Gestalt Comics has grown into Australia’s premier graphic novel publisher, but its co-founder Wolfgang Bylsma believes our local industry has long way to go.

After meeting one night in a video store, Bylsma and Skye Ogden found they shared a love of the comics medium. From this chance meeting, the two conspired to create an Australian comic-book company. Before Gestalt Publishing was founded in 2005, the two ‘started producing [their] own graphic novels’.

‘I realised that I was a much better editor than writer, and [Ogden] was personally suited to be art director for the company,’ Bylsma explained. ‘We pretty much created the jobs that we wanted to be working in.’

They also obviously created Gestalt, which through ‘the thankful auspice of the Australia Council’, was launched with $5000 that Australia’s dynamic duo ‘used to fund a pay rate’ for contributors to their first book Character Sketches.

That initial offering from Gestalt, an anthology that explored themes of trauma and joy, helped unearth some of the Australian comic-book industry’s most revered practitioners. Shaun Tan (The Arrival), Justin Randall (30 Days of Night), and Christian Read (Star Wars Tales) all appeared in Character Sketches, and have since secured publishing success.

‘That was an anthology we used as a call for Australian creatives – that we were arriving and we were taking their work seriously and to an international market,’ Bylsma said.

Arrive they did. Since then Gestalt has helped launch the careers of Australian comic-book talents, sold overseas rights deals, kept creator’s intellectual property in Australia, had their books adapted for the screen and of course, helped establish the burgeoning Australian comic-book industry.

Most recently, writer Tom Taylor and artist James Brouwer’s The Deep is being turned into a 26-episode animated series by French company Technicolor, with Taylor staying on as head writer and Brouwer, the book’s artist, serving as art director. Last year The Deep took out the Aurealis Award for ‘Best Graphic Novel’, and Bylsma describes the resulting animated series as something he’s ridiculously proud of’.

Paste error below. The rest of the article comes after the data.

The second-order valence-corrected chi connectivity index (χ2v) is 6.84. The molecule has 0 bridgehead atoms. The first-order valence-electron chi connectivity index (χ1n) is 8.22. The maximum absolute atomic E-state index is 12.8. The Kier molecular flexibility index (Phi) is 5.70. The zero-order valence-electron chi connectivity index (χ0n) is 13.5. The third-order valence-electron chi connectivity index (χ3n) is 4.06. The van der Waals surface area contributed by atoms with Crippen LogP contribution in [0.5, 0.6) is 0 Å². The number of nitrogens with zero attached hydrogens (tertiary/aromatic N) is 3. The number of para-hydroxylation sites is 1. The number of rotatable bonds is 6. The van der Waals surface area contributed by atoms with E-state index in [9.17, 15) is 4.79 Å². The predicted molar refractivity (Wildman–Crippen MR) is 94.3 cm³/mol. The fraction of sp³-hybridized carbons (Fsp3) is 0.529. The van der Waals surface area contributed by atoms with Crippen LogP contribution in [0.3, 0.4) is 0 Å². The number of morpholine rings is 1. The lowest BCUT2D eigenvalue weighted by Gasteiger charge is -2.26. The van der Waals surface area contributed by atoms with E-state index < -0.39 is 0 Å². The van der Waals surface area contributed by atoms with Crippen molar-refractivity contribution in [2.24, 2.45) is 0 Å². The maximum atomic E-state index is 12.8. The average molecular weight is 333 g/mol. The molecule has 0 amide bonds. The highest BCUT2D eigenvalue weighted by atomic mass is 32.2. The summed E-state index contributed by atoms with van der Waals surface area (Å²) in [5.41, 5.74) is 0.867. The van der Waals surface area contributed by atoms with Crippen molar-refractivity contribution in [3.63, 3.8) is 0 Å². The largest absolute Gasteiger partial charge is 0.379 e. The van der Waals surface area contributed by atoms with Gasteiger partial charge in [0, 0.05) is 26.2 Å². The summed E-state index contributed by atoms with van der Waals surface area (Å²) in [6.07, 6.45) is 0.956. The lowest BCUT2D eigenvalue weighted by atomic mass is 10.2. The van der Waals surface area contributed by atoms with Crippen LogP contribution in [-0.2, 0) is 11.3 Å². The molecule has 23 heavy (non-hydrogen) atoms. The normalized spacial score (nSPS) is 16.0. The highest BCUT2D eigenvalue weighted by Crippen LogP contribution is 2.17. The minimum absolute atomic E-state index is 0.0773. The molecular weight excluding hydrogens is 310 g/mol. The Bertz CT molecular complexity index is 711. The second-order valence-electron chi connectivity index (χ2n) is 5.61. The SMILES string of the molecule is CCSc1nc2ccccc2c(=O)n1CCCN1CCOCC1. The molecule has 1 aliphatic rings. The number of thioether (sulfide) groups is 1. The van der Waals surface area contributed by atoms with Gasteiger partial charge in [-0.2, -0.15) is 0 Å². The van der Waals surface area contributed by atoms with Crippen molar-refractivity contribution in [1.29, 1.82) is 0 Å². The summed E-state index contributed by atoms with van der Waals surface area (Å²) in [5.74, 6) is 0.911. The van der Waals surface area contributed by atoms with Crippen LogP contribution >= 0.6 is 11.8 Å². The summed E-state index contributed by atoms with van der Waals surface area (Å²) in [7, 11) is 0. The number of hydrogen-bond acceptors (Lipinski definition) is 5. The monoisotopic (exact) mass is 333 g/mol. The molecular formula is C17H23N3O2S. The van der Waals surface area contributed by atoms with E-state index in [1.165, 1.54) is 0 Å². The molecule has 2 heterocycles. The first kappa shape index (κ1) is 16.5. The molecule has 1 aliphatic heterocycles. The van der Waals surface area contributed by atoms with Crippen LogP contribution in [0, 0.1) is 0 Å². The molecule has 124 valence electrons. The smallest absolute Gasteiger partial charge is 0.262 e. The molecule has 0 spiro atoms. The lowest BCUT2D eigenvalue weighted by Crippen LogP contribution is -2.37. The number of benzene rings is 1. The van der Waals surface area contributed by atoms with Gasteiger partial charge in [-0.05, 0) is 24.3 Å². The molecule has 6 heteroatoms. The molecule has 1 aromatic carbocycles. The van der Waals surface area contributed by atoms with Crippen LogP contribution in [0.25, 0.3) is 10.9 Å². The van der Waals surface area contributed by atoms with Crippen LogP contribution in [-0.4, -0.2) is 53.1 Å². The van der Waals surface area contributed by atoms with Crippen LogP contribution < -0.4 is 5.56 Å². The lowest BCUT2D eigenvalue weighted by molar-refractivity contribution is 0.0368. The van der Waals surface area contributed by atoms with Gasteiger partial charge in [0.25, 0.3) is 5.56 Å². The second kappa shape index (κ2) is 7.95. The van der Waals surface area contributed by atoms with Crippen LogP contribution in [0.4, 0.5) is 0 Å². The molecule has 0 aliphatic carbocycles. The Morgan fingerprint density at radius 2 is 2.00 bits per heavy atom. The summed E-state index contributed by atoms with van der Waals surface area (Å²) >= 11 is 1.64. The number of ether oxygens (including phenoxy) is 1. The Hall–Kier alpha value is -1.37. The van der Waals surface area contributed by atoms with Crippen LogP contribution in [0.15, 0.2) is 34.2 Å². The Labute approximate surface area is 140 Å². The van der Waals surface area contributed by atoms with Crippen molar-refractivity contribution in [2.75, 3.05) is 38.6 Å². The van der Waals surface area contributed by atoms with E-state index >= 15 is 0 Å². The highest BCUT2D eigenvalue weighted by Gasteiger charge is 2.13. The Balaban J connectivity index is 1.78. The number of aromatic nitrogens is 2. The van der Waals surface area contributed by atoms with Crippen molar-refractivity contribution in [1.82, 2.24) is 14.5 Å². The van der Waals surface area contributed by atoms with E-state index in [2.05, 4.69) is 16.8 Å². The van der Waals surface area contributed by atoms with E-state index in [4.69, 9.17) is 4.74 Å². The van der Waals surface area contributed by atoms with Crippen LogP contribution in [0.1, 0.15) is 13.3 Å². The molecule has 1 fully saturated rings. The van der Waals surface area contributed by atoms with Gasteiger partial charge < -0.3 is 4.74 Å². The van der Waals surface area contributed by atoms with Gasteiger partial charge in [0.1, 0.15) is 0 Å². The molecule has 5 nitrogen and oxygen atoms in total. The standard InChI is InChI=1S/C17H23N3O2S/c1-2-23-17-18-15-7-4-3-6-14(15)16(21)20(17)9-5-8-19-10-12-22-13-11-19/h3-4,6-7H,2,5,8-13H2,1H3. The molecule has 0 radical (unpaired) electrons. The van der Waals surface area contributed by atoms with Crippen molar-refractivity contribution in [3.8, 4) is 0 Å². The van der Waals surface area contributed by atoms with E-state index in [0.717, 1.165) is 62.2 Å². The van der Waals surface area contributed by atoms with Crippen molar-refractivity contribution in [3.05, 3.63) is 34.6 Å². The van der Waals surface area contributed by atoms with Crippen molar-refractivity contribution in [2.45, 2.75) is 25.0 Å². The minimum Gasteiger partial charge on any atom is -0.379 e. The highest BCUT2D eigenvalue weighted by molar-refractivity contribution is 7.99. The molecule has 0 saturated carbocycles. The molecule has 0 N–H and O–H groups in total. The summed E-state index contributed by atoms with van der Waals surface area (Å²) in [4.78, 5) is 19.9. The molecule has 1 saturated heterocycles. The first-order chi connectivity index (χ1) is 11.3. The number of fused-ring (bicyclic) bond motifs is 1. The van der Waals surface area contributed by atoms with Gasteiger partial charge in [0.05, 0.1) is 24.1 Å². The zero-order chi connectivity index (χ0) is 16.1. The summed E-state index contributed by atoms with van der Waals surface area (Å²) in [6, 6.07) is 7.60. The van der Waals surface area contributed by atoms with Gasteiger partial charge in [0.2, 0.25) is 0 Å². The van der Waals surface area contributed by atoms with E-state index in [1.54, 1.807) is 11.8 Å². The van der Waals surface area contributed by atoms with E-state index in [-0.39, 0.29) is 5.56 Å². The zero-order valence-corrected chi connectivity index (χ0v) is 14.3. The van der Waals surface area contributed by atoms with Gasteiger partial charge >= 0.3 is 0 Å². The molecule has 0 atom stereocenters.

The two-minute teaser trailer will be revealed this weekend at OzComic-Con in Melbourne, as will the first episode of Comic Book Heroes, a documentary based on three-years of Ogden and Bylsma’s experience at Gestalt that will screen later this year on the ABC.

‘I didn’t come up with the title,’ Bylsma quickly pointed out. When asked what he would’ve called the series, which he jokingly describes as ‘three years of hell’, he offered, ‘A couple of shmucks with a dream.’

He’s only half serious, but his answer does reveal the nature of the Australian comic-book industry. Starting a publishing company is a big risk, and the comic industry in this country is too small to sustain itself.

‘Making comics in a country where there isn’t a stable market for them… yeah, we’re passionate but you could translate that to mean we’re kind of stubborn and probably a bit stupid,’ he said. ‘But if we were after self-preservation, we’d be accountants and lawyers.’

While our TV screens, cinemas, game consoles and tablets are bursting with American superheroes, all webbing up big bucks, the Australian industry is incredibly different. Over at Marvel, Stan Lee might be wiping the caviar off his hands with hundreds, but Bylsma and Ogden are still greasing their elbows.

‘I suspect that a lot of people consider us hugely successful and we must have oodles of resources to do what we’re doing and not really be taking the bootstrap approach that we’re operating under. I think [the documentary will be] slightly eye opening for people to see some of the hurdles and stresses we face on a daily basis.’

When asked how long it took the company to find its feet after that initial Australia Council grant, Bylsma admitted, ‘We’re still getting on our feet actually. We still have day jobs – we slot Gestalt in and around our other duties. I’ve got two kids that keep me occupied, but we still manage to make some pretty excellent comics and take them to the world.’

While they’re taking those comics to the world, they’re also working all over the world. Aside from travelling to comic conventions around the globe, Gestalt operates out of Tokyo where Ogden works, and outside of Perth, where Bylsma is. While they’re routinely asked why they don’t work in the comic epicentres of San Diego and New York, he doesn’t believe that they need to.

‘I don’t think that Australian creatives should bypass local opportunities of creating their own intellectual property and keeping it within Australia.’